Number of winding up petitions filed by HMRC rises by 13% in the last year
There was a 13% increase in the number of winding up petitions filed by HMRC in the last year in order to close businesses and meet unpaid tax bills, says Funding Options, the online business finance supermarket.
HMRC filed 3,484 winding up petitions in 2015, up from the 3,074 applications filed the previous year, as HMRC forced businesses to close in order and liquidate their assets in order to cover the unpaid tax bills.
Funding Options says that the sharp jump in the number of winding up petitions filed by HMRC highlights the difficulties businesses, and in particular SMEs, can have in managing their cashflow to pay their key tax bills throughout the year, such as partnership tax, corporation tax and VAT bills.
Funding Options says that SMEs should look to alternative finance to help them mitigate against their unpaid tax bills and even-out cashflow.
Funding Options explains that SMEs can often have a more volatile cashflow than larger business. For example, VAT is billed on amounts invoiced rather than amounts received which can present a problem for small businesses when a key invoice is not paid on time and the tax bill is due.
Small businesses can also be more reliant on seasonal trade which can mean fluctuations in their cashflow throughout the year.
Funding Option says that those businesses at risk of not being able to pay their tax bill should seek finance now before attracting HMRC’s attention- which could lead to serious consequences down the line.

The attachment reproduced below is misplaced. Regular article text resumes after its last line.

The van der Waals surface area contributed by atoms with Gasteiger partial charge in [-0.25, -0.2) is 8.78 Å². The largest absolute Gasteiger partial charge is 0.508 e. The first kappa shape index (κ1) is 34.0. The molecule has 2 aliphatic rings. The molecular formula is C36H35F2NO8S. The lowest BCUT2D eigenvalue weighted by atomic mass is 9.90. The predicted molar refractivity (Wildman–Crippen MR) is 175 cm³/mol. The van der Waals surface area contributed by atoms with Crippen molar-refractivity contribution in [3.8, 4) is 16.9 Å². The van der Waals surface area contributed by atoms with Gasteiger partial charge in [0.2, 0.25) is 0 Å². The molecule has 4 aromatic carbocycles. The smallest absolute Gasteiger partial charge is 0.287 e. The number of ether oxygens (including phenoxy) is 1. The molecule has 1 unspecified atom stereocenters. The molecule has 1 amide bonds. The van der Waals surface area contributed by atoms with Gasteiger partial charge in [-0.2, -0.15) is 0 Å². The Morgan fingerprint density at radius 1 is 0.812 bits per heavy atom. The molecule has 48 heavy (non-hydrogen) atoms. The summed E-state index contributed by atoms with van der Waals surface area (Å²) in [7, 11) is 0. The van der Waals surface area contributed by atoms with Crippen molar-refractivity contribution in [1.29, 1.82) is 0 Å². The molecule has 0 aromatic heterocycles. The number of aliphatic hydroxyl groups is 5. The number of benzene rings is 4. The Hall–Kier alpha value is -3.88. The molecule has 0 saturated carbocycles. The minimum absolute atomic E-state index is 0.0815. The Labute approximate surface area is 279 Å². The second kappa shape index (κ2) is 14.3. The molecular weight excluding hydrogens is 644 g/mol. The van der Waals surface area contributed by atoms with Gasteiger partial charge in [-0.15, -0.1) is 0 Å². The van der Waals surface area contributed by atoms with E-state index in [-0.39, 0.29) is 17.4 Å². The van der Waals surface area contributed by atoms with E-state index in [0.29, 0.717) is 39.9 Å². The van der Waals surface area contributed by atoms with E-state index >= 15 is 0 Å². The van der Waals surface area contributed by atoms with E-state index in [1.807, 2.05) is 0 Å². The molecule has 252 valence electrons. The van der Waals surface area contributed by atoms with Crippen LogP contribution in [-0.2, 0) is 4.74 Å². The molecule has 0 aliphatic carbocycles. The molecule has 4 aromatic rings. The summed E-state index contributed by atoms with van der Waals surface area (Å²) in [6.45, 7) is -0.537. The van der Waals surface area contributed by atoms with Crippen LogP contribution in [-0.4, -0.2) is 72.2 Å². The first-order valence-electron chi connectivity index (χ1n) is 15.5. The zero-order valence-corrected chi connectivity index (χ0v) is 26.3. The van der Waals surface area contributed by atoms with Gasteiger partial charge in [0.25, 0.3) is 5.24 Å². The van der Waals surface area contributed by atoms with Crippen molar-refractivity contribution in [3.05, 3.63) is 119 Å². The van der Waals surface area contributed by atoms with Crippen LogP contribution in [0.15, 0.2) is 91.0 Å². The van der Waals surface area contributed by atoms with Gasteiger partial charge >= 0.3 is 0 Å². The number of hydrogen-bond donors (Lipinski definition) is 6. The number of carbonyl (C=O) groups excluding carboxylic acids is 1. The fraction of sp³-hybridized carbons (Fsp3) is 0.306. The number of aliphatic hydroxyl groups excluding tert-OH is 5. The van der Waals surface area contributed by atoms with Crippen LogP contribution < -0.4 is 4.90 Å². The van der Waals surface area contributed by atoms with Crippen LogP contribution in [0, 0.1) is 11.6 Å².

Conrad Ford, CEO of Funding Options, said:
“Failing to pay tax can lead to disastrous consequences, but the business may not necessarily be at fault.
“Because of economic headwinds caused by Brexit we may well see increasing numbers of winding up petitions in the next few years.
“Added financial stress could lead to more SMEs unable to pay their tax bills on time- and as we have seen HMRC won’t wait around forever for the payment.
“However, those businesses that are anxious about upcoming tax deadlines should be looking to get funding in place rather than risk landing on HMRC’s radar which could lead to some potentially serious consequences.
“It’s been well documented that banks have had to scale back their lending to small businesses and assume less risk over the last few years.
“Small businesses should explore all the opportunities that alternative finance has to offer; peer-to-peer lending, crowdfunding, asset finance and invoice finance are some of the many options available to SMEs looking for funding.
“A petition to wind up a business is often one of the last tools in HMRC’s arsenal, but the increasing numbers of petitions filed is evidence that growing numbers of small businesses are unable to resolve their issue with HMRC. Therefore the Revenue has to eventually take this drastic step in order to prevent arrears building up.
“By planning in advance SMEs can find ways to manage their cash flow more effectively in order to spread the cost of tax bills and other financial burdens whilst still investing in growth.”
Number of winding up petitions filed by HMRC increases by 13% in a year